“Listening to the New Testament on Sexuality” by William Loader

William Loader is professor emeritus of New Testament at Murdoch University, Perth, Australia, and author of five volumes with Eerdmans that explore attitudes toward sexuality in Judaism and Christianity during the Greco-Roman era.

William Loader
William Loader

In this post, he introduces the last of these volumes, The New Testament on Sexuality, and explains why he chose to devote seven years to the intensive study of this subject. 

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Sex is everywhere. Sometimes it’s in the right places; sometimes it’s in the wrong places. As human beings, we are sexual beings. This is how God made us.

Sex is also controversial. When controversy about sex first started to erupt in the churches in recent times, I was surprised to find how little reliable information there was about how people approached sex in the world of the Bible. It bothered me then – and it still does — when I heard people lifting passages about sex from the Bible and applying them to our own day without any sensitivity to all the changes which have occurred over the last two thousand years. It bothered me just as much when I heard people claiming that their new “enlightened” ideas were there in the Bible all the time, when I could see they were reading into the texts their own agendas.

Instead of complaining about this, however, I set myself the task to trying to listen. To me listening is the key to all good human relations: listening to what you are saying in your terms and context, not just hearing what I want to hear, not imagining I can know all about why you are saying what you saying, not reading in my own stuff, not censoring out what I don’t want to hear. Respecting other people is about letting them be in their uniqueness and otherness. Such respect is also how I understand “hallowing”: treating others as holy and also treating God as holy.

So I set about listening to the New Testament and its world and also listening to what others had been saying about sex in that world. The Australian government through its Research Council awarded me a five-year grant to undertake full time the project of listening to what Jewish writers and writers in the early Christian movement were saying about sex. Of the eight books I have published on sexuality in the last seven years, five are detailed studies based on my five-year research project. Four of them explore Jewish writings; the fifth, The New Testament on Sexuality, comes onto the shelf this month. This newest volume includes a hundred pages looking at the world of the Testament, both Jewish and Greco-Roman, and another four hundred pages on the New Testament itself.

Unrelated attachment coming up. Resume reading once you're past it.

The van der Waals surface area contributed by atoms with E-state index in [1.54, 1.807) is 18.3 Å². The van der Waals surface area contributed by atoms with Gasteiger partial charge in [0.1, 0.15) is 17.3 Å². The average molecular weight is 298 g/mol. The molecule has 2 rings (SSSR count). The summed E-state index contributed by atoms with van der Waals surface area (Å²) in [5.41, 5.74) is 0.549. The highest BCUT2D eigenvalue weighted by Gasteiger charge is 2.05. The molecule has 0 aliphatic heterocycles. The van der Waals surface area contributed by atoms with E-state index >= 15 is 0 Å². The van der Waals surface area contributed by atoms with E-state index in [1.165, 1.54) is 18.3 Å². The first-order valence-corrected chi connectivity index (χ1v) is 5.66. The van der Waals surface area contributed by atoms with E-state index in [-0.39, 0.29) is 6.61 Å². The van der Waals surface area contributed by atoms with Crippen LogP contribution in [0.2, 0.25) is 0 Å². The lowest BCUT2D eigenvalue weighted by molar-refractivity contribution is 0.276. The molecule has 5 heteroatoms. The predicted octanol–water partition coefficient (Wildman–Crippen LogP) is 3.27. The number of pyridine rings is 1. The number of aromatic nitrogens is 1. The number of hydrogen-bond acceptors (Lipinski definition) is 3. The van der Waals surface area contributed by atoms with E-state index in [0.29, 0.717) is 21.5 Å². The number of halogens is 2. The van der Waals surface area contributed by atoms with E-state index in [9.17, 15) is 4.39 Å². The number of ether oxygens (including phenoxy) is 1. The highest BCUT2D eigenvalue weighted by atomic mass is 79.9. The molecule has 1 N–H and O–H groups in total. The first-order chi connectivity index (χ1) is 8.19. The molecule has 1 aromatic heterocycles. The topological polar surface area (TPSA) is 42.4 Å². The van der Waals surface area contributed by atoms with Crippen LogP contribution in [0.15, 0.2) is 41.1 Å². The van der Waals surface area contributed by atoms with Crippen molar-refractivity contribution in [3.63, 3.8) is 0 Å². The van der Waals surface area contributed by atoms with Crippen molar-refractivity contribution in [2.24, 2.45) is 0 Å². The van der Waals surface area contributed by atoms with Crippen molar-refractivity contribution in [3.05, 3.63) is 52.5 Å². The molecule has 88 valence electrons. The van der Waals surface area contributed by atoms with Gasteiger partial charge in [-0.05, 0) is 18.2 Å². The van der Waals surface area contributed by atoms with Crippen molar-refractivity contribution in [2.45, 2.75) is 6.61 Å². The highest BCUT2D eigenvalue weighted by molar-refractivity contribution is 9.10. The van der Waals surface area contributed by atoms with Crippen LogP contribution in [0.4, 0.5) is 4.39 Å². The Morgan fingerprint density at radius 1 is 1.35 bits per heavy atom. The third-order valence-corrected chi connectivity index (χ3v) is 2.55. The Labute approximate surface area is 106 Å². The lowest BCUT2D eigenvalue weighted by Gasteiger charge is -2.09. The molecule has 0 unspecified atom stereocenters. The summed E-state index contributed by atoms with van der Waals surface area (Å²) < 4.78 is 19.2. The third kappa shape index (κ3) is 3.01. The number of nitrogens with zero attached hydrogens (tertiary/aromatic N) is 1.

The New Testament on Sexuality
The New Testament on Sexuality

My extended time of listening has shown me two main things: how far apart our world is from theirs and yet how close to home some of their best thoughts were. That world was one of arranged marriages, where local parents and elders did the matchmaking to ensure that the extended family would survive into the future: with children who could then support them when they became old, with stable households and marriages earning enough to feed everyone and look after their needs. Fathers tried to marry off their girls as young as possible to prevent them becoming pregnant out of wedlock, as contraception was virtually non-existent. Men, however, married around thirty, and they saw their role in part as teaching their wives how to run the household. Wives were thus usually treated as junior, and this fitted the general view that they were inferior. Adultery was a major threat to the stability of the entire extended family and required divorce. Forgiveness and reconciliation were not seen as an option. Family controlled everything.

In our world of small nuclear families, effective contraception, social welfare, and relative prosperity, sex challenges us in very different ways. Yet some in the world of Jesus put their finger on issues which are right at home with what matters for us. When Jesus told people not just to look at actions but also at attitudes — not just murder but hate, not just adultery but adulterous attitudes — he invited people to a new way of being whole and holy. Marriage was to be more than a convenient way of producing offspring and serving households; it was also about human intimacy and oneness. His message of love and respect for all and of forgiveness and reconciliation were seeds which would sprout into new understandings of sexuality. That includes going beyond rules to embrace respect for others. It also means that we can apply reconciliation to broken relationships in ways they never contemplated.

Jesus challenged the power of the family system. At thirty he even chose not to follow the norm and get married. He challenged some people to leave their families. His aim in this was not to destroy families, but rather to offer a new way of approaching family and sexuality. Ultimately his words and example would undermine discrimination and abuse against women, slaves, and people of different sexual orientation, though in all three areas there is still a long way to go.
The New Testament on Sexuality
Listening to what Jesus and the writers of the New Testament said then can sharpen our sensitivity to what we need to hear today. People will reach different conclusions about what was said then applies now. My hope is that my books will help them do so in a more informed way.

Click on the images to order The New Testament on Sexuality or any of William Loader’s studies on Jewish and Christian understandings of sexuality during the Greco-Roman era.

The Dead Sea Scrolls on Sexuality The Pseudepigrapha on SexualityEnoch, Levi, and Jubilees on Sexuality Philo, Josephus, and the Testaments on Sexuality